Monday, 25 December 2017

Merry Christmas

Hope you're all having a Fairly Traded Christmas!

Saturday, 23 December 2017

Another Successful Christmas Fair

This year's Fairtrade Christmas Fair went well.
There are two videos on the Fairtrade Hay Facebook page, one showing the official opening of the Fair by George the Town Crier, and a brief speech by the Mayor, and the other saying farewell to Jo Eliot, who has been a powerhouse of enthusiasm on the committee of Fairtrade Hay for several years. She's moving on to pastures new, and will be missed in Hay.
However, new and enthusiastic members have joined the committee, so the work will continue to encourage Hay to embrace Fairtrade products.

Friday, 24 November 2017

Christmas Fair

This year's Fairtrade Christmas Fair will be held on Saturday 16th December, in the Buttermarket, from 10am to 4pm.
As usual, there will be fairly traded and local gifts, jewellery, textiles, tools and crafts.
There will also be Christmas songs from the Georgian choir at 11am, and from Hay Primary School Choir at 2pm.
The Fair will be officially opened by Hay's Town Crier.

Saturday, 28 October 2017

Hay2Timbuktu Celebrates 10 Years of Twinning

Ten years ago, Hay was selected (the other finalists were York and Glastonbury) to become the UK twin of Timbuktu. The Mayor of Timbuktu and other dignitaries visited Hay, and several people from Hay went to Timbuktu.
The twinning is mainly focussed on health (with the Medics4Timbuktu) and education, particularly girls' education, but it's noteworthy for the Hay Fairtrade blog because one of the new trustees of Hay2Timbuktu is Louise Davies of Eighteen Rabbit, who also does a lot of work on the Fairtrade committee.
The report on the Hay2Timbuktu AGM can be found at the Life in Hay blog - and Fairtrade wine from the Co-op was served during the evening!

Saturday, 19 August 2017

Community Fair

Fairtrade Hay is one of seven local groups squeezed into the Buttermarket today. In fact, they're a sort of 3-in-1 group, with silver jewellery from Timbuktu on one end, manned by Chris Armstrong, Fairtrade information in the middle, looked after by Jo Eliot, and Palestinian goods on the far end from Zaytoun.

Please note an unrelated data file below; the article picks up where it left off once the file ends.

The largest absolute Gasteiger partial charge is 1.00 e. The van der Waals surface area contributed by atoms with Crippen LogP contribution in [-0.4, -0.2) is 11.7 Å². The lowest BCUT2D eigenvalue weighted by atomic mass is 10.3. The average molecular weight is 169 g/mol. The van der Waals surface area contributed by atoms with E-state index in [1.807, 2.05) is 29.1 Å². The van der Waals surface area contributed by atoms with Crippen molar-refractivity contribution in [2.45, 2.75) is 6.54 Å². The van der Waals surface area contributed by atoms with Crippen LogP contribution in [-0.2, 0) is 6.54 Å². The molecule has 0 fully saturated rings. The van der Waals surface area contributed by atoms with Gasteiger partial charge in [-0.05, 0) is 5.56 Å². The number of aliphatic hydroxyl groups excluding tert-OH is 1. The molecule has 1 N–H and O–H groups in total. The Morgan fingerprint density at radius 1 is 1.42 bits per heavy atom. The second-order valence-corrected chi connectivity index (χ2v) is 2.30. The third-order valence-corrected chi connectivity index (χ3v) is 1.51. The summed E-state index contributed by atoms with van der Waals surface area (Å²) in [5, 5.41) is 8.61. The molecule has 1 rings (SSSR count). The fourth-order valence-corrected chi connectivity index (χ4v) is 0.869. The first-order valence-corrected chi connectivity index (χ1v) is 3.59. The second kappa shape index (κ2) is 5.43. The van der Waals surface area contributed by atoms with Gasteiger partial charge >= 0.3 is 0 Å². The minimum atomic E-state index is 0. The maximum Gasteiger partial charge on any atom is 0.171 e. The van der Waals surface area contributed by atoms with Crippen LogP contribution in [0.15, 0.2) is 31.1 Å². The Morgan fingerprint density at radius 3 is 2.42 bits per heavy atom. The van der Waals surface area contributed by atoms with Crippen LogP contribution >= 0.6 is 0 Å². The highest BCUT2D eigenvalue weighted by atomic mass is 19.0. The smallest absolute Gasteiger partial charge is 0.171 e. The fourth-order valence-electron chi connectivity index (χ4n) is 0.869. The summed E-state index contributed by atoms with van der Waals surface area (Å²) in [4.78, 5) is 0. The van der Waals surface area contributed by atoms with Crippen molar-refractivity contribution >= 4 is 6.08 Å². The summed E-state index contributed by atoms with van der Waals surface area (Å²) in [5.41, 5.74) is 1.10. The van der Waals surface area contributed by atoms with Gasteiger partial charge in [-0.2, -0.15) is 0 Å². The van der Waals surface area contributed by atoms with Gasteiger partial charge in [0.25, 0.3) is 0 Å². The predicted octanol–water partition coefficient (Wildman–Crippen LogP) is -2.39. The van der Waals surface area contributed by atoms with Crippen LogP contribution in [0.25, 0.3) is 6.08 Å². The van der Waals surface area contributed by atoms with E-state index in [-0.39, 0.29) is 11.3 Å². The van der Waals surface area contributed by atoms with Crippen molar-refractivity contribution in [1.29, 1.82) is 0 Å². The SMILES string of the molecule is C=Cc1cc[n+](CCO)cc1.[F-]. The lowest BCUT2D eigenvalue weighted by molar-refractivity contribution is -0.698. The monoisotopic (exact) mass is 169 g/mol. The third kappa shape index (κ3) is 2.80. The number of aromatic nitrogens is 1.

I stocked up on their excellent olive oil. The lady there also had quite a bit of traditional Palestinian cross stitch work on display, made into pouches, cushion covers and so on. They seem quite expensive at first glance, until you appreciate how much work and time has gone into making them - and they last for years! I have a very hard wearing purse I bought from the same lady some years ago at one of the Clifford Craft Fairs. They also have olive oil soap.

Tuesday, 8 August 2017

Buttermarket - Fairtrade Fair

The date of the next Fairtrade Fair is Saturday, 19th August, at the Buttermarket. Zaytoun will be there, and there will be jewellery and plants for sale. Fairtrade Hay will have an information stall, and Fairtrade members will be there to discuss the issues of Fairtrade and Brexit (yes, Brexit will have an impact on Fairtrade issues), and the recent decision by Sainsbury's to set up their own fairly traded label in competition with the Fairtrade logo. Or, of course, any other subjects members of the public want to talk about.

Meanwhile, Jo Eliot is planning to move to Portugal in the near future, which will leave the Fairtrade committee without a Chair and a Treasurer. So new members are being keenly sought! Jo has done huge amounts for the Fairtrade group, and will be sorely missed!

Tuesday, 1 August 2017

Watering Down the Fairtrade Label?

So Sainsbury's doesn't seem to like the Fairtrade label, and wants to set up its own scheme instead. The Fairtrade logo is well known now, and well understood, and this would only muddy the waters. It also seems to have problems in the making of decisions on community investments, an important part of the Fairtrade system. Under the Sainsbury's scheme it seems that the decisions on what the community premium is spent on will be made in London, rather than by the communities themselves. There is a petition at objecting to the Sainsbury's scheme.

Meanwhile, Fairtrade Hay will be in the Buttermarket in Hay at the community event on Saturday 19th August. The Fairtrade stall will have lots of information about Fairtrade, plus Zaytoun products from Palestine, including their wonderful olive oil.

Friday, 5 May 2017

Open Garden at Montpelier Cottage